PERRAUD, Jean-Joseph
(b. 1819, Monay, Jura, d. 1876, Paris)


French academic sculptor who had a great reputation during the Second Empire, but his style fell out of fashion soon after his death.

Perraud was student at the École des Beaux-Arts from 1843 under Étienne-Jules Ramey and Augustin-Alexandre Dumont, co-winner of the Prix de Rome in 1847 with a plaster relief of Telemachus Carrying the Ashes of Hippias to Phalantes (probably destroyed). In his relief The Farewell (plaster, 1848-49; Lons-le-Saunier, Musée des Beaux-Arts), executed during his stay in Rome, Perraud simplified and refined a related motif with perfectionism. Although on his return to Paris he participated in the architectural decorations of the Second Empire (1851-70), contributing one of the façade groups, Lyric Drama (Echaillon stone, 1865-9), to the new Paris Opéra, his most concentrated effort was reserved for free-standing marble figures and groups. Examples are the Childhood of Bacchus (1861-63; Musée du Louvre, Paris) and the Despair (Musée d'Orsay, Paris).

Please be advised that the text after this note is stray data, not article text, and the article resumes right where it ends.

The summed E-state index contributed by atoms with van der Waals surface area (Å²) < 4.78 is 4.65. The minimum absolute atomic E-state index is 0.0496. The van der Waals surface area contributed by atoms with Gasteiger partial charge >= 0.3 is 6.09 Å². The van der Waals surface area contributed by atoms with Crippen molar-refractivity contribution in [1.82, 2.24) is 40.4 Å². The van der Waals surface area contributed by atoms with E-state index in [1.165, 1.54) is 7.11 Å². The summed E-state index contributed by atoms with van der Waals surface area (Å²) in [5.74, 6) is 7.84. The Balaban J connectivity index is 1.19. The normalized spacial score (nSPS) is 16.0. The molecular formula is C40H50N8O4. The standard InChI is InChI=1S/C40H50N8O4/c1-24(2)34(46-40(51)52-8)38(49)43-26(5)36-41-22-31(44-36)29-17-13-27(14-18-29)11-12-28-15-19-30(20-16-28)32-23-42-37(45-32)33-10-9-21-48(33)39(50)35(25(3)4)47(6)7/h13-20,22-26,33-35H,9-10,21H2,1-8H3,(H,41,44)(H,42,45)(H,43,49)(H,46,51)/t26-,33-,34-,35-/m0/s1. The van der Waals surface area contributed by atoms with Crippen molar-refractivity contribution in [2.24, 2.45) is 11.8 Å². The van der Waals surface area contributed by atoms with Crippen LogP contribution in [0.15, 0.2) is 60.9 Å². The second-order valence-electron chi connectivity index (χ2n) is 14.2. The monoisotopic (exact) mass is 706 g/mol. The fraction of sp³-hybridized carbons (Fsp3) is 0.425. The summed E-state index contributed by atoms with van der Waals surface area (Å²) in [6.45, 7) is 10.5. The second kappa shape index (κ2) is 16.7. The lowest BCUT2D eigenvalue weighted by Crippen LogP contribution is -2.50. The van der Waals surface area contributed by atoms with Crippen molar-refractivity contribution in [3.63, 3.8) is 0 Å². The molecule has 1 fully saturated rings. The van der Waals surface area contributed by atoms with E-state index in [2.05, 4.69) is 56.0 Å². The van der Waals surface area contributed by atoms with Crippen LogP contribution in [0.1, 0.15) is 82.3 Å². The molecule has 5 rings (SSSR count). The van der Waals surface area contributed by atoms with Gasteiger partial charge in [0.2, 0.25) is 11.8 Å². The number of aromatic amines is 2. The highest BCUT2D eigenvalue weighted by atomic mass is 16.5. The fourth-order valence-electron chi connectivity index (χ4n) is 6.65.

He was officer in the Legion of Honour in 1867, and member of the Académie des Beaux-Arts. He is buried at Montparnasse Cemetery, Paris.

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